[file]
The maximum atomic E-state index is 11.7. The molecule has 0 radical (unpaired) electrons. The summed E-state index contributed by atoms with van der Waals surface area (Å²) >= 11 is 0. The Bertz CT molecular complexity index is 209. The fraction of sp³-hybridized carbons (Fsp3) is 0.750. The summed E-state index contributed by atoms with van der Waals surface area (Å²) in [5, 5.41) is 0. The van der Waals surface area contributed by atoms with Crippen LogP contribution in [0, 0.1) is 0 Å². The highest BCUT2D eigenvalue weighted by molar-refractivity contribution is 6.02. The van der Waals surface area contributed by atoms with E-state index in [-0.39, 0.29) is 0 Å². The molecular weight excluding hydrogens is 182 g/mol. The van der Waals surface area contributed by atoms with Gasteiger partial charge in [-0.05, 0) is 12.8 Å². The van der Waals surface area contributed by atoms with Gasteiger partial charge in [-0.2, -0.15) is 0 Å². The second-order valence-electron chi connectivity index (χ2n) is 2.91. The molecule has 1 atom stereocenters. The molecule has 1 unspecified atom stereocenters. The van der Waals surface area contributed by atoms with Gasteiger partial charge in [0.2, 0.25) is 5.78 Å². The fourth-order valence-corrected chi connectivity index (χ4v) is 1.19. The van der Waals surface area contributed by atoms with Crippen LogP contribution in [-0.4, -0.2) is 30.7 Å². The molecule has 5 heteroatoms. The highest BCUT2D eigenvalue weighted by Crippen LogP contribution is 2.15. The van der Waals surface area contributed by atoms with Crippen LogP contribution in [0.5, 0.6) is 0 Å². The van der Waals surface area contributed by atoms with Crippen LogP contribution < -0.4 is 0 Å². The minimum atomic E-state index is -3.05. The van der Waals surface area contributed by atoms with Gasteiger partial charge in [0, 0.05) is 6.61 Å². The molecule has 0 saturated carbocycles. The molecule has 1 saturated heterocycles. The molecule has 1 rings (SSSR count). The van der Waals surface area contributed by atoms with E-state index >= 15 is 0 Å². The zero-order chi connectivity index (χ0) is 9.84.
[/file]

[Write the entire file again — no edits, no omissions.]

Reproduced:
The maximum atomic E-state index is 11.7. The molecule has 0 radical (unpaired) electrons. The summed E-state index contributed by atoms with van der Waals surface area (Å²) >= 11 is 0. The Bertz CT molecular complexity index is 209. The fraction of sp³-hybridized carbons (Fsp3) is 0.750. The summed E-state index contributed by atoms with van der Waals surface area (Å²) in [5, 5.41) is 0. The van der Waals surface area contributed by atoms with Crippen LogP contribution in [0, 0.1) is 0 Å². The highest BCUT2D eigenvalue weighted by molar-refractivity contribution is 6.02. The van der Waals surface area contributed by atoms with E-state index in [-0.39, 0.29) is 0 Å². The molecular weight excluding hydrogens is 182 g/mol. The van der Waals surface area contributed by atoms with Gasteiger partial charge in [-0.05, 0) is 12.8 Å². The van der Waals surface area contributed by atoms with Gasteiger partial charge in [-0.2, -0.15) is 0 Å². The second-order valence-electron chi connectivity index (χ2n) is 2.91. The molecule has 1 atom stereocenters. The molecule has 1 unspecified atom stereocenters. The van der Waals surface area contributed by atoms with Gasteiger partial charge in [0.2, 0.25) is 5.78 Å². The fourth-order valence-corrected chi connectivity index (χ4v) is 1.19. The van der Waals surface area contributed by atoms with Crippen LogP contribution in [-0.4, -0.2) is 30.7 Å². The molecule has 5 heteroatoms. The highest BCUT2D eigenvalue weighted by Crippen LogP contribution is 2.15. The van der Waals surface area contributed by atoms with Crippen LogP contribution in [0.5, 0.6) is 0 Å². The van der Waals surface area contributed by atoms with Crippen LogP contribution < -0.4 is 0 Å². The minimum atomic E-state index is -3.05. The van der Waals surface area contributed by atoms with Gasteiger partial charge in [0, 0.05) is 6.61 Å². The molecule has 0 saturated carbocycles. The molecule has 1 saturated heterocycles. The molecule has 1 rings (SSSR count). The van der Waals surface area contributed by atoms with E-state index >= 15 is 0 Å². The zero-order chi connectivity index (χ0) is 9.84.